I have recently experienced a revolution in my ministry. I’m calling it ‘the 18:26 principle’, and whilst I’m glad to have discovered it, I can’t help wishing I’d been doing it for the last twenty years rather than the last four months.
In June this year I went to the Evangelical Ministry Assembly at the Barbican, where I heard Rico Tice and Vaughan Roberts both extolling the virtues of ‘one to one’ Bible study.
Like many clergy, I suppose, I’ve been leading and encouraging group Bible study for most of my ministry. You know the thing — gather a group, appoint a leader, read a passage, discuss what it means. They vary in quality, but they have been the staple of the church’s life for decades, not just for evangelicals (as perhaps used to be the case) but across the spectrum.
About ‘one to one’ work, however, I knew nothing. I’d never experienced it, I’d never seen it done and I’d never trained in it. For me (and I guess for many others) the ‘secret’ of ministry lay in pulpit preaching. Study the passage hard with all the resources available, work out what it was saying, prepare your material and ‘preach the word’. Do that, I thought, and they would come — except they didn’t, and when they came they didn’t stick.
Recently, however, I’ve had time for personal reflection (let the reader understand) and on the principle that God works everything for good, it gave me the opportunity to talk with a colleague about the practicalities of ministry. Amongst other things, he expressed the view that the conservative evangelical constituency (of which we are both members) is over-reliant on pulpit work and insufficiently engaged in working with individuals.
The same thought, incidentally, was voiced by the 17th century Puritan Richard Baxter in his The Reformed Pastor:
It is too common for men to think that the work of the ministry is nothing but to preach, and to baptize, and to administer the Lord’s supper, and to visit the sick. [...] It hath oft grieved my heart to observe some eminent able preachers, how little they do for the saving of souls, save only in the pulpit; and to how little purpose much of their labour is, by this neglect.
And Baxter, too, recommended focussing on individuals — not just in meeting their needs but in teaching the faith.
With all this in mind, and having recovered somewhat from my period of reflection, I began looking and praying for opportunities to read the Bible with people ‘one to one’. And soon they began to come in. At present, I am working with seven people on a weekly basis (one individual and three couples) as well as leading two larger groups, and fascinating it has been.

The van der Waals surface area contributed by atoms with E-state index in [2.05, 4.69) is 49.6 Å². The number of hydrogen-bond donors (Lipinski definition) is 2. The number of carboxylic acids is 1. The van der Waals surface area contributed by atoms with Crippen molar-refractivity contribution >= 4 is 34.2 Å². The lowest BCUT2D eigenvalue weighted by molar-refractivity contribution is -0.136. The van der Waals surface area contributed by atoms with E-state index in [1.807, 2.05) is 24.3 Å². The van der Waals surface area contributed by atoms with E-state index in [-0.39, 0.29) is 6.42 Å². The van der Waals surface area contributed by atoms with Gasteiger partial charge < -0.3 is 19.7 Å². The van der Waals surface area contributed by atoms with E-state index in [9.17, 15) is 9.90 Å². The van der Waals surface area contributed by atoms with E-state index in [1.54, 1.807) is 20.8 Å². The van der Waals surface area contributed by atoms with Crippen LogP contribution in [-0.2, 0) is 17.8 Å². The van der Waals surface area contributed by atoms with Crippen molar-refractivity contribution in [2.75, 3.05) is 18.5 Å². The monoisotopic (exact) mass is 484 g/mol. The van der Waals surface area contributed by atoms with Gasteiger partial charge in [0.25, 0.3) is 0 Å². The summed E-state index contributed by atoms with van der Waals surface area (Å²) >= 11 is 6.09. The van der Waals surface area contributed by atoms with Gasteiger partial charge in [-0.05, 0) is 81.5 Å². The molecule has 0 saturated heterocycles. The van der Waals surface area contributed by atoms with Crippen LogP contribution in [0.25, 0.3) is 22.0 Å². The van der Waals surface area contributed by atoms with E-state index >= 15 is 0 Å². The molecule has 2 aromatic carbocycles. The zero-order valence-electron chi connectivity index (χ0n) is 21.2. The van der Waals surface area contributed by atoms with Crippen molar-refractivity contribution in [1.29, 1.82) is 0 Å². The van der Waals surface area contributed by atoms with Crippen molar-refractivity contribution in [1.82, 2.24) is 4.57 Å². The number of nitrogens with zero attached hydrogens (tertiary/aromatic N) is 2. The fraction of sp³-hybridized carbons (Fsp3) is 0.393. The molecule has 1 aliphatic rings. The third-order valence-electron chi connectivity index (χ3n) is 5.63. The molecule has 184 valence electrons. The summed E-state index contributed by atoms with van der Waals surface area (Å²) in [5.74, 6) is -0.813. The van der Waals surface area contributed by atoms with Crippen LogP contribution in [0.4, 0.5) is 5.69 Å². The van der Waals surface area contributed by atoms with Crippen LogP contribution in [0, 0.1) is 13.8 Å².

This is not, however, your typical Bible study. I am there as a teacher, and so I teach. The result is much more of a ‘tutorial’, much less of a seminar. But judging by the response it is hitting the spot.
When I say it is a ‘tutorial’, I mean I don’t just look for a sharing of opinions. These are people without a theological education, without training, whose desire for God is strong, but whose knowledge of the Scriptures is piecemeal. So we will look at a passage, and I will explain it to them. The ultimate model for this, of course, is Jesus himself. When he met with the disciples on the Emmaus road,
He said to them, “How foolish you are, and how slow of heart to believe all that the prophets have spoken! Did not the Christ have to suffer these things and then enter his glory?” And beginning with Moses and all the Prophets, he explained to them what was said in all the Scriptures concerning himself. (Luke 24:25-27, NIV84)
Or again, in the Upper Room:
He said to them, “This is what I told you while I was still with you: Everything must be fulfilled that is written about me in the Law of Moses, the Prophets and the Psalms.” Then he opened their minds so they could understand the Scriptures. (Luke 24:44–45 (NIV84))
Perhaps we should read these accounts not just as descriptions but as methodology. But note (a) the group is small and (b) opinions count for nothing — the teacher is there to teach.
Another example is found in Acts, and this is what gave me the ‘18:26 principle’:
[Apollos] began to speak boldly in the synagogue. When Priscilla and Aquila heard him, they invited him to their home and explained to him the way of God more adequately. (Acts 18:26, NIV)
What I have found is that those with whom I have been doing this have said they are getting into the text more deeply, that they are getting a new grasp of things, and so on. So the more I can do, the better.
It does, however, require a number of qualifications. First, you’ve got to be able to do the textual thing yourself. And you need a breadth of knowledge of the Bible and biblical theology. Often the best bits in these studies are when we ‘digress’ — when we go off on a side track — and this requires being able to think on your feet theologically. Finally, perhaps most importantly at first, it requires a willingness to buck the cultural trend of being uneasy with the idea of ‘authority’.
It is a feature of our culture (and of our church as a result) that there aren’t ‘answers’, there are just ‘questions’. By contrast, this sort of study is based on the principle that I know more than the people I’m teaching and that I have the authority to teach them. Like Priscilla and Aquilla, I must work on the principle that there are better understandings of these things that some people need to hear.
But it is wonderful work. Like I said, I wish I’d been doing this for decades not months. But better late then never. May I commend it to you as well?Please give a full name and location when posting. Comments without this information may be deleted. Recommend: